In the small hours of 14 June 2007, the Queen guitarist Brian May sat worrying at his computer. The American rock band Journey had fired another lead singer: 41-year-old Jeff Scott Soto had been erased from the group’s website – shed, Brian observed in his blog, like a used pair of boots.
It wasn’t that Brian didn’t sympathise with the pressures on a middle-aged rock band burdened with touring millions of dollars’ worth of hits when their original frontman was indisposed. He laid out Journey’s options. 1. Throw in the towel. 2. Find a look- and sound-alike. 3. Go out under a different name (“unrewarding”). 4. Find a new frontman who steals a bit of the limelight for himself.
Journey are responsible for “Don’t Stop Believin’”, the most-downloaded song written in the 20th century. They have had five lead singers to date. The single component they’ve spent three decades cyclically seeking to replace is the voice of their frontman, Steve Perry, who came and went, and came and went – then disappeared. Any Journey singer needs to sound exactly like Steve Perry, and that is not easy. He must have a high “tenor altino”, reaching F#2 to A5, with a tone somewhere between Sam Cooke and Aretha Franklin. The first time Perry quit the band was at the height of their fame, in 1987. He’d been nursing his dying mother, and considered retraining as a neurologist.
The second time he left, ten years later, was because the band were pressing him to have a hip operation, and he refused. The girlfriend of keyboard player Jonathan Cain dimly recalled a guy from another group she thought could hit notes as high as Perry could – so founder member Neal Schon tracked him down, and found him working as a maintenance manager for Gap, enjoying the security of his first pension plan.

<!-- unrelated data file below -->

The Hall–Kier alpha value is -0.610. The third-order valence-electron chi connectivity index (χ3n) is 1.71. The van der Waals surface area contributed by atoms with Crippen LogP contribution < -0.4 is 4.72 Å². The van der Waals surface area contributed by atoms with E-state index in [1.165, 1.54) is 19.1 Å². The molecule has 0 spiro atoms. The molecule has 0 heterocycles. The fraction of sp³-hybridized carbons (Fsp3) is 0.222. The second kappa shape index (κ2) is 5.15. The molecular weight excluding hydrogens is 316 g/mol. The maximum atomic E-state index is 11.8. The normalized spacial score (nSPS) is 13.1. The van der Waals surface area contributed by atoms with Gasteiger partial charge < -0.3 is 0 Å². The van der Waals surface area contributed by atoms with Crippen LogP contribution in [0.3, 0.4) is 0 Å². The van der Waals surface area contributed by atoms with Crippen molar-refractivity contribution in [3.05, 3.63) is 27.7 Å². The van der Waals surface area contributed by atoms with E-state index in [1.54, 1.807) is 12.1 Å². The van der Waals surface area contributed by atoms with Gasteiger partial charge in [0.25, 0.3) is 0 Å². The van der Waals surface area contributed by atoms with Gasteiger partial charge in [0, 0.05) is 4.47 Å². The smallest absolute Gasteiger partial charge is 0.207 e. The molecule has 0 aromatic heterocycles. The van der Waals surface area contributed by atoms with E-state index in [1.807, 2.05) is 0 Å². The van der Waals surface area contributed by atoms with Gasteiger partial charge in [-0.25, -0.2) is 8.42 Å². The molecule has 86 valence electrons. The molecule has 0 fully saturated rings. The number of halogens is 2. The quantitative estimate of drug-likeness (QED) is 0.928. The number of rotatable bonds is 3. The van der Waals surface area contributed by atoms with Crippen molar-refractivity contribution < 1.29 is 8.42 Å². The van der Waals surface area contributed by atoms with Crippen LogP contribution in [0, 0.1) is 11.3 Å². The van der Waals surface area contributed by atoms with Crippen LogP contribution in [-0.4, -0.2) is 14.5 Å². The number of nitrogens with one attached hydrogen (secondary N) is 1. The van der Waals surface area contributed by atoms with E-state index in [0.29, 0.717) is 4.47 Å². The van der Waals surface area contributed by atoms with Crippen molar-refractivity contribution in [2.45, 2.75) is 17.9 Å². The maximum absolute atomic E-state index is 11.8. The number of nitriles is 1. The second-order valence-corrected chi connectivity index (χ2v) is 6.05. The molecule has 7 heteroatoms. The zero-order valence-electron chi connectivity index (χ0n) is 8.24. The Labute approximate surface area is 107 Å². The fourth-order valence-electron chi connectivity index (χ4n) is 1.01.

The new singer, Steve Augeri, became known as “Steve Perry with a perm”. He took Journey’s hits to the arenas of middle America. As he did so, the real Steve Perry – who’d co-written those hits – rode a Harley Davidson through the San Joaquin Valley in California, back to where he was born.
Perry has been a virtual recluse for 20 years. He sits before me in a Whitehall hotel, dissecting a chocolate muffin and carefully dabbing crumbs from his lap. He speaks in metaphorical language: he once said that leaving his band was like “re-entering the earth’s atmosphere with no heat tiles on my face”. The San Joaquin valley reached 110°F in the summer, with fields of almond trees, cotton and alfalfa. The alfalfa became a symbol of his escape. “It holds so much moisture that when you come to an area where there’s an alfalfa field on the left and right, the temperature drops 15 degrees. So I’m out on my motorcycle, and those were the days before ‘helmets’ [he makes quote marks in the air] and the wind is in my hair and all of a sudden, well, I cooled off.”